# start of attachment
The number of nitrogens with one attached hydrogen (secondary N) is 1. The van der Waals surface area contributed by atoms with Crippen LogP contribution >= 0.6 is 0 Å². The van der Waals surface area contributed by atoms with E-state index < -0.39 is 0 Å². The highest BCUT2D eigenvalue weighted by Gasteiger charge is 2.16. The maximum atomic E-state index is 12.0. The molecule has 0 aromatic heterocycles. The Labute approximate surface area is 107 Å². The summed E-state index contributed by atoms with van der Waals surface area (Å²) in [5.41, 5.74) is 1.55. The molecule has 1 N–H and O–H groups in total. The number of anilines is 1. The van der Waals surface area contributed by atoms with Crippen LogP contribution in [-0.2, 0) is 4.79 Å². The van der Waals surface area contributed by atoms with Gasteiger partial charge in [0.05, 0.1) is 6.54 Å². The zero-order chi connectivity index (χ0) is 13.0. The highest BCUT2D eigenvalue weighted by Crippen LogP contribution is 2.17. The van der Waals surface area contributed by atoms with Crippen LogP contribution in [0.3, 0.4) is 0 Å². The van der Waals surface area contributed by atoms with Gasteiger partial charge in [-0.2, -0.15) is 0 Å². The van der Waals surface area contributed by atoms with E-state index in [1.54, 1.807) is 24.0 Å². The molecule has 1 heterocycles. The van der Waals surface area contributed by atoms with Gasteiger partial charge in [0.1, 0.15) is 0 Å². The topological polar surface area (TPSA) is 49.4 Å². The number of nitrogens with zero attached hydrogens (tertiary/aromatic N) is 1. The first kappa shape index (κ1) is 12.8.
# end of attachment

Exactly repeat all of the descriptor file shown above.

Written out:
The number of nitrogens with one attached hydrogen (secondary N) is 1. The van der Waals surface area contributed by atoms with Crippen LogP contribution >= 0.6 is 0 Å². The van der Waals surface area contributed by atoms with E-state index < -0.39 is 0 Å². The highest BCUT2D eigenvalue weighted by Gasteiger charge is 2.16. The maximum atomic E-state index is 12.0. The molecule has 0 aromatic heterocycles. The Labute approximate surface area is 107 Å². The summed E-state index contributed by atoms with van der Waals surface area (Å²) in [5.41, 5.74) is 1.55. The molecule has 1 N–H and O–H groups in total. The number of anilines is 1. The van der Waals surface area contributed by atoms with Crippen LogP contribution in [-0.2, 0) is 4.79 Å². The van der Waals surface area contributed by atoms with Gasteiger partial charge in [0.05, 0.1) is 6.54 Å². The zero-order chi connectivity index (χ0) is 13.0. The highest BCUT2D eigenvalue weighted by Crippen LogP contribution is 2.17. The van der Waals surface area contributed by atoms with Crippen LogP contribution in [0.3, 0.4) is 0 Å². The van der Waals surface area contributed by atoms with Gasteiger partial charge in [-0.2, -0.15) is 0 Å². The van der Waals surface area contributed by atoms with E-state index in [1.54, 1.807) is 24.0 Å². The molecule has 1 heterocycles. The van der Waals surface area contributed by atoms with Gasteiger partial charge in [0.1, 0.15) is 0 Å². The topological polar surface area (TPSA) is 49.4 Å². The number of nitrogens with zero attached hydrogens (tertiary/aromatic N) is 1. The first kappa shape index (κ1) is 12.8.